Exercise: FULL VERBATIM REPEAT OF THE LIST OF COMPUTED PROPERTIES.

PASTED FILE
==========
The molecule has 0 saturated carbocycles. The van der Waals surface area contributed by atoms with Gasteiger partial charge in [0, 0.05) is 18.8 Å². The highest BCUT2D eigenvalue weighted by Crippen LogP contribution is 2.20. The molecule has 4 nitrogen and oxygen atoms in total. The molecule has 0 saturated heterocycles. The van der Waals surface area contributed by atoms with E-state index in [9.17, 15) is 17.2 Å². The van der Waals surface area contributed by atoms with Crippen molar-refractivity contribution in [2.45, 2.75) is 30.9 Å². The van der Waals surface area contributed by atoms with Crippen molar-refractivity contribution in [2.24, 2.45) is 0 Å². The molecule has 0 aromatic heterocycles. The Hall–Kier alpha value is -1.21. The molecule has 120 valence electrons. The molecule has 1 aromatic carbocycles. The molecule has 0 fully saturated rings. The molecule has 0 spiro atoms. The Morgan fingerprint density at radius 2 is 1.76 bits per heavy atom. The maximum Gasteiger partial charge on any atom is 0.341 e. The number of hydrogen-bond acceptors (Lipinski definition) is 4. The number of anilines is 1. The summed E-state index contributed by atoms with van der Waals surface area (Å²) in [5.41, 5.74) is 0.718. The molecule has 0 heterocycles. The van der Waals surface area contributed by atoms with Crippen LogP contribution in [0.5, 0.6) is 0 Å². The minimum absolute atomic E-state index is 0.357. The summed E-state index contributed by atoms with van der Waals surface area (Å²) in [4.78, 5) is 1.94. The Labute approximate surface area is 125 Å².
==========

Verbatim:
The molecule has 0 saturated carbocycles. The van der Waals surface area contributed by atoms with Gasteiger partial charge in [0, 0.05) is 18.8 Å². The highest BCUT2D eigenvalue weighted by Crippen LogP contribution is 2.20. The molecule has 4 nitrogen and oxygen atoms in total. The molecule has 0 saturated heterocycles. The van der Waals surface area contributed by atoms with E-state index in [9.17, 15) is 17.2 Å². The van der Waals surface area contributed by atoms with Crippen molar-refractivity contribution in [2.45, 2.75) is 30.9 Å². The van der Waals surface area contributed by atoms with Crippen molar-refractivity contribution in [2.24, 2.45) is 0 Å². The molecule has 0 aromatic heterocycles. The Hall–Kier alpha value is -1.21. The molecule has 120 valence electrons. The molecule has 1 aromatic carbocycles. The molecule has 0 fully saturated rings. The molecule has 0 spiro atoms. The Morgan fingerprint density at radius 2 is 1.76 bits per heavy atom. The maximum Gasteiger partial charge on any atom is 0.341 e. The number of hydrogen-bond acceptors (Lipinski definition) is 4. The number of anilines is 1. The summed E-state index contributed by atoms with van der Waals surface area (Å²) in [5.41, 5.74) is 0.718. The molecule has 0 heterocycles. The van der Waals surface area contributed by atoms with Crippen LogP contribution in [0.5, 0.6) is 0 Å². The minimum absolute atomic E-state index is 0.357. The summed E-state index contributed by atoms with van der Waals surface area (Å²) in [4.78, 5) is 1.94. The Labute approximate surface area is 125 Å².